The Wind in Both Ears

I have always enjoyed peeking around the corner to see what I might discover, imagining what might be coming next, relishing the experience of waiting and the time of preparation.  I vividly remember a childhood experience when my parents had planned an exciting vacation trip but did not tell us about it until the last minute – I felt cheated out of the joy of anticipation that for me is one of the best parts of any journey.

There is also the adventure, the thrill of un-knowing, when change awaits but we do not really know things may turn out.  That stage of anticipation calls for both patience and courage, yes, but it also frees our imaginations to create all sorts of wonderful scenarios about the next stage of our shared journey.

Universalist professor of Religious Education, Angus MacLean, offers a story about facing into the future:

My father sent me up from the root cellar to see about the wind. He was rechecking the winter’s potatoes to remove all signs of rot and was planning on setting out nets for some fresh cod later on. Was there a steady breeze, he wanted to know. Yes, there was. “Now face it,” he said, “so that the wind sings in both your ears. Then tell me where your nose points to.”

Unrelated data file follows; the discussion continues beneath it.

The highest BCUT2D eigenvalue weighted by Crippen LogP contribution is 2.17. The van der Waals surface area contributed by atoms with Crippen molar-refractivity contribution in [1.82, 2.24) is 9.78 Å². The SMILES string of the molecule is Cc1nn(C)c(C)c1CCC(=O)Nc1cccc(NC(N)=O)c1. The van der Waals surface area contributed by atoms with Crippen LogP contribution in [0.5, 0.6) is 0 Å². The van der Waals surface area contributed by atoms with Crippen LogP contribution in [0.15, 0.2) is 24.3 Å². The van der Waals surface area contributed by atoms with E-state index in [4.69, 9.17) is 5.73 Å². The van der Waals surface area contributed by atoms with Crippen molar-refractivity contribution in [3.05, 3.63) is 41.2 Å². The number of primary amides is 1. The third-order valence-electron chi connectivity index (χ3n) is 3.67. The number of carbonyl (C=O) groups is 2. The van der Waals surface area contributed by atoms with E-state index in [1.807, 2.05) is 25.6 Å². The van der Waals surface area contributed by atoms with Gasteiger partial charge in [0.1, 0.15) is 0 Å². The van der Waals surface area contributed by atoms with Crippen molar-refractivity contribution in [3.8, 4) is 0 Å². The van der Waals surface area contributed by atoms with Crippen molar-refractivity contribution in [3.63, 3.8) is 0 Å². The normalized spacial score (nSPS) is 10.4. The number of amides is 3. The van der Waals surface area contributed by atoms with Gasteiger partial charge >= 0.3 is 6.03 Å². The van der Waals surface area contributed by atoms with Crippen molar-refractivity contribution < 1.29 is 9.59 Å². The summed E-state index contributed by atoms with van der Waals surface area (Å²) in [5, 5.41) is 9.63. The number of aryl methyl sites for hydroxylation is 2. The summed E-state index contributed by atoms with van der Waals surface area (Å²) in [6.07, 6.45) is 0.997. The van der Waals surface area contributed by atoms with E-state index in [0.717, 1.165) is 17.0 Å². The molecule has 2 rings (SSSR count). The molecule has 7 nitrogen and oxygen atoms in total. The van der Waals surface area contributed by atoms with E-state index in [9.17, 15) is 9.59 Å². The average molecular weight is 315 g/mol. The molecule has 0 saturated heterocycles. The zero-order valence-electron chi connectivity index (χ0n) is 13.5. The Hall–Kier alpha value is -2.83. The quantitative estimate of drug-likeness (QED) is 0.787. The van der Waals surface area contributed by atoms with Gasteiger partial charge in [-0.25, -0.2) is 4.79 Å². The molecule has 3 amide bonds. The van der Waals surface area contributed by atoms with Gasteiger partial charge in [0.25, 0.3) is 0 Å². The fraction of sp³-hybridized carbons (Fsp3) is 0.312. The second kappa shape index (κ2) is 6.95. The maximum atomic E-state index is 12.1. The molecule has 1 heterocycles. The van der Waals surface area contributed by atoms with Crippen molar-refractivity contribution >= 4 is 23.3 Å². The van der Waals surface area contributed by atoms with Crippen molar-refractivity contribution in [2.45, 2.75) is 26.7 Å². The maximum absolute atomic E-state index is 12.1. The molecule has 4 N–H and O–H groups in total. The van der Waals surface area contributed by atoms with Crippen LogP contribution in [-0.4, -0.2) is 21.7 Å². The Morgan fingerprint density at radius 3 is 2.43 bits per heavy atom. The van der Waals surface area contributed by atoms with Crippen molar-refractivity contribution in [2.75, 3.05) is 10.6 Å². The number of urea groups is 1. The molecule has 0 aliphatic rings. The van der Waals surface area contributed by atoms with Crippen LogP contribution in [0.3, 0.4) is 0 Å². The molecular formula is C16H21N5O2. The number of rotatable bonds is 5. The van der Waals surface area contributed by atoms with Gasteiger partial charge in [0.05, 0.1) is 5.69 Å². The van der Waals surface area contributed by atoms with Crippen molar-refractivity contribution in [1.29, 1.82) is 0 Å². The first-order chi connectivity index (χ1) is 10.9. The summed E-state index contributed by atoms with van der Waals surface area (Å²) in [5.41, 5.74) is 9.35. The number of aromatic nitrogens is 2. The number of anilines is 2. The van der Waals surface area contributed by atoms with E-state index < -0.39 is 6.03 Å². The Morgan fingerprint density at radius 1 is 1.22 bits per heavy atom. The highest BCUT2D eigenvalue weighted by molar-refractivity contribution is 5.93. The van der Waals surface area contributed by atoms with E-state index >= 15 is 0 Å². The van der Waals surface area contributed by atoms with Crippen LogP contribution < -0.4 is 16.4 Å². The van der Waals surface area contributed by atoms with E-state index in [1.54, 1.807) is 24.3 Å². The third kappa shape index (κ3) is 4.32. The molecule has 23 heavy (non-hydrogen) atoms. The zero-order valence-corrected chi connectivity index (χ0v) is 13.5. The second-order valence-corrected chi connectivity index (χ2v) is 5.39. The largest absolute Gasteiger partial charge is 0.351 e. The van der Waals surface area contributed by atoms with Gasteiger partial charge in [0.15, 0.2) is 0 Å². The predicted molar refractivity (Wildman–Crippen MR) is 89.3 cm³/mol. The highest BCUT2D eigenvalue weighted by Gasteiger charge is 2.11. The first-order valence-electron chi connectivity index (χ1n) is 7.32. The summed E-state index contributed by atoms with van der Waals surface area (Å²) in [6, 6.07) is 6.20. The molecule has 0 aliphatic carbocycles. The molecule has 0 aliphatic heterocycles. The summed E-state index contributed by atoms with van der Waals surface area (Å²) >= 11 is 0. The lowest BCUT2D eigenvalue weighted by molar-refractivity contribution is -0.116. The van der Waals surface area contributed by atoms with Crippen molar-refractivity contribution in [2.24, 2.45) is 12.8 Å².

… .We wonder about truth, about all the whats and whys and whithers of life. Wondering is very important, but it should bear the fruits of faith and thought, and it should turn our faces to whatever is coming down the winds of time and circumstance. …. What is it that’s coming down the wind to meet us? … all that lies between us and life’s exits calls for courage, thought, imagination, and active concern… let’s keep the wind singing in both ears, and pray for the courage to interpret and act upon what it brings to us.  

In this time as we await the unfolding future, may we cherish these moments in beloved community as we imagine together the wonders that we and the power of universal love will create together.


“The Wind in Both Ears,” by Angus MacLean, in The Wind in Both Ears (Boston: Beacon Press, 1965).